Researchers can roughly calculate how long it will take to form a new star. This is the time period that is needed for the destruction of the material in the gas cloud. It is determined by the mass and size of the cloud, as well as by gravity. Although all this is still a theory, but it corresponds to many observations. However, it is not suitable for large systems with star clusters and large mass stars. Instead of a rapid collapse, the process may be blocked due to pressure, turbulence, and other activities.
Astronomer Kara Battersby and colleagues studied the formation, early evolution and life expectancy of high-mass areas in the early evolutionary phases in dense molecular sites. In such clusters, the gas density can reach 10 million molecules per cm 3 (tens of thousands of times more than in gas clouds). Gas-related dust blocks external starlight, causing the material to cool and rise only a few tens of degrees above the absolute zero mark. Clusters are identified using submillimeter telescopes. The image is then processed through automated algorithms to determine the characteristic. But the disadvantage is that even very quiet clusters can accommodate small active areas that are not seen by similar telescopes covering the region on a large scale.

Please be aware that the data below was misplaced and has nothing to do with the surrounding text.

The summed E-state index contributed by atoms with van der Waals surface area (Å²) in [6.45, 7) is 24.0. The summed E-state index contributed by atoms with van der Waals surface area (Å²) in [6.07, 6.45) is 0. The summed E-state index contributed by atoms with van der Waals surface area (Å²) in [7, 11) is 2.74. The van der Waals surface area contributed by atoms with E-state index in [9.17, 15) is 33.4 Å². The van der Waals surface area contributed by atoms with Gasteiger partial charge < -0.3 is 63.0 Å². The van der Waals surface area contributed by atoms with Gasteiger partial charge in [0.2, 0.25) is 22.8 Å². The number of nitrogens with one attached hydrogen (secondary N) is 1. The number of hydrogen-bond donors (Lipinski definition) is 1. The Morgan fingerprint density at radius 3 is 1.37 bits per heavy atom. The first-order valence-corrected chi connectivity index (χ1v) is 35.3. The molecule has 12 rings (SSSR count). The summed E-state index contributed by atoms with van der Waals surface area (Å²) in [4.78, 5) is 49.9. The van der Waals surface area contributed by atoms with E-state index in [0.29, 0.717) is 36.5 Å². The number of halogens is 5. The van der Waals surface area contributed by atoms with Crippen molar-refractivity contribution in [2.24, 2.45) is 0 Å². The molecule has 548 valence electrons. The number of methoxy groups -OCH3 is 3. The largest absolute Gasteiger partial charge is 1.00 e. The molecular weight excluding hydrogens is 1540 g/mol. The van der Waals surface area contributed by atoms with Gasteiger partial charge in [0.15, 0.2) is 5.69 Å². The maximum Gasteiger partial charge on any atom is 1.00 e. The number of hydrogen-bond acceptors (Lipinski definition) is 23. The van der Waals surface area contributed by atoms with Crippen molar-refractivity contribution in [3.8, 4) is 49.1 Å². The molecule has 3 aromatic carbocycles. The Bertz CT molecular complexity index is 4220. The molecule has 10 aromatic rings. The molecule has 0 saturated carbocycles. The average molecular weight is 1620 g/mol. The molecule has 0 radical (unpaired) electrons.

Instead, the scientists decided to examine each pixel of the images and compare with the data in the infrared. They display hotter material and also mark small areas. The infrared signal indicates the activity of star formation, and also characterizes the temperature of the dust.
For the time frame were taken sources that are called methanol masers - about 35,000 years. Next comes the count. Scientists have found that clusters without embedded stars last 0.2–1.7 million years, and with stars half the time. The results also suggest that most of the high-density gases are in clusters devoid of massive stars.